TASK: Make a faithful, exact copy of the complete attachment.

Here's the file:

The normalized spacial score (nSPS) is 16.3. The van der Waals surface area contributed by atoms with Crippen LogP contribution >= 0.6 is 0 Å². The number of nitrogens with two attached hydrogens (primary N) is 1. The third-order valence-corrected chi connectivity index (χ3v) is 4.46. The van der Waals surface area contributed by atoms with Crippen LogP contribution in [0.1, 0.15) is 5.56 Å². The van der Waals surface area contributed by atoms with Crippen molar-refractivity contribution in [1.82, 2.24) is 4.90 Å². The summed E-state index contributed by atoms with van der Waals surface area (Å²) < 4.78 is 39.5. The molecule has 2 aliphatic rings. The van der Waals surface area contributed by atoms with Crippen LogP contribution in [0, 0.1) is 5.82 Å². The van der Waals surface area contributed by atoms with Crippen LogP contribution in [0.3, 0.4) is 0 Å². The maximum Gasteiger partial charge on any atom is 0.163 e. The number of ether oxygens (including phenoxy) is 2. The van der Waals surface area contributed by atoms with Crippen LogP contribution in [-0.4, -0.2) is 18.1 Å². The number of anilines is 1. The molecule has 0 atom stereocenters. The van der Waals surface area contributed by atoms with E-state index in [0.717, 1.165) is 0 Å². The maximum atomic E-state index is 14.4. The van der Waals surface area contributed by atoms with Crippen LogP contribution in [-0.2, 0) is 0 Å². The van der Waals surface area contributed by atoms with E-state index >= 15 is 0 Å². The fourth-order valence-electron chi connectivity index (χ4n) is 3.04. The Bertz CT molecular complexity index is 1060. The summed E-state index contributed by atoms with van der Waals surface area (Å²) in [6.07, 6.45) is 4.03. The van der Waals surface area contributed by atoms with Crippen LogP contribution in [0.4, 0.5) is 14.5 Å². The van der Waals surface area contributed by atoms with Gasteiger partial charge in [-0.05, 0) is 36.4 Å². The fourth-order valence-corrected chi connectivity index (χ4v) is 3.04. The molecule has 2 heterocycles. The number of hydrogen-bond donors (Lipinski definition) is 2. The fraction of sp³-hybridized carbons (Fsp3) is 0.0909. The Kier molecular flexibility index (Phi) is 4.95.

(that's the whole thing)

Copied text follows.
The normalized spacial score (nSPS) is 16.3. The van der Waals surface area contributed by atoms with Crippen LogP contribution >= 0.6 is 0 Å². The number of nitrogens with two attached hydrogens (primary N) is 1. The third-order valence-corrected chi connectivity index (χ3v) is 4.46. The van der Waals surface area contributed by atoms with Crippen LogP contribution in [0.1, 0.15) is 5.56 Å². The van der Waals surface area contributed by atoms with Crippen molar-refractivity contribution in [1.82, 2.24) is 4.90 Å². The summed E-state index contributed by atoms with van der Waals surface area (Å²) < 4.78 is 39.5. The molecule has 2 aliphatic rings. The van der Waals surface area contributed by atoms with Crippen LogP contribution in [0, 0.1) is 5.82 Å². The van der Waals surface area contributed by atoms with Crippen LogP contribution in [0.3, 0.4) is 0 Å². The maximum Gasteiger partial charge on any atom is 0.163 e. The number of ether oxygens (including phenoxy) is 2. The van der Waals surface area contributed by atoms with Crippen LogP contribution in [-0.4, -0.2) is 18.1 Å². The number of anilines is 1. The molecule has 0 atom stereocenters. The van der Waals surface area contributed by atoms with E-state index in [0.717, 1.165) is 0 Å². The maximum atomic E-state index is 14.4. The van der Waals surface area contributed by atoms with Crippen LogP contribution in [-0.2, 0) is 0 Å². The van der Waals surface area contributed by atoms with E-state index >= 15 is 0 Å². The fourth-order valence-electron chi connectivity index (χ4n) is 3.04. The Bertz CT molecular complexity index is 1060. The summed E-state index contributed by atoms with van der Waals surface area (Å²) in [6.07, 6.45) is 4.03. The van der Waals surface area contributed by atoms with Crippen LogP contribution in [0.4, 0.5) is 14.5 Å². The van der Waals surface area contributed by atoms with Gasteiger partial charge in [-0.05, 0) is 36.4 Å². The fourth-order valence-corrected chi connectivity index (χ4v) is 3.04. The molecule has 2 heterocycles. The number of hydrogen-bond donors (Lipinski definition) is 2. The fraction of sp³-hybridized carbons (Fsp3) is 0.0909. The Kier molecular flexibility index (Phi) is 4.95.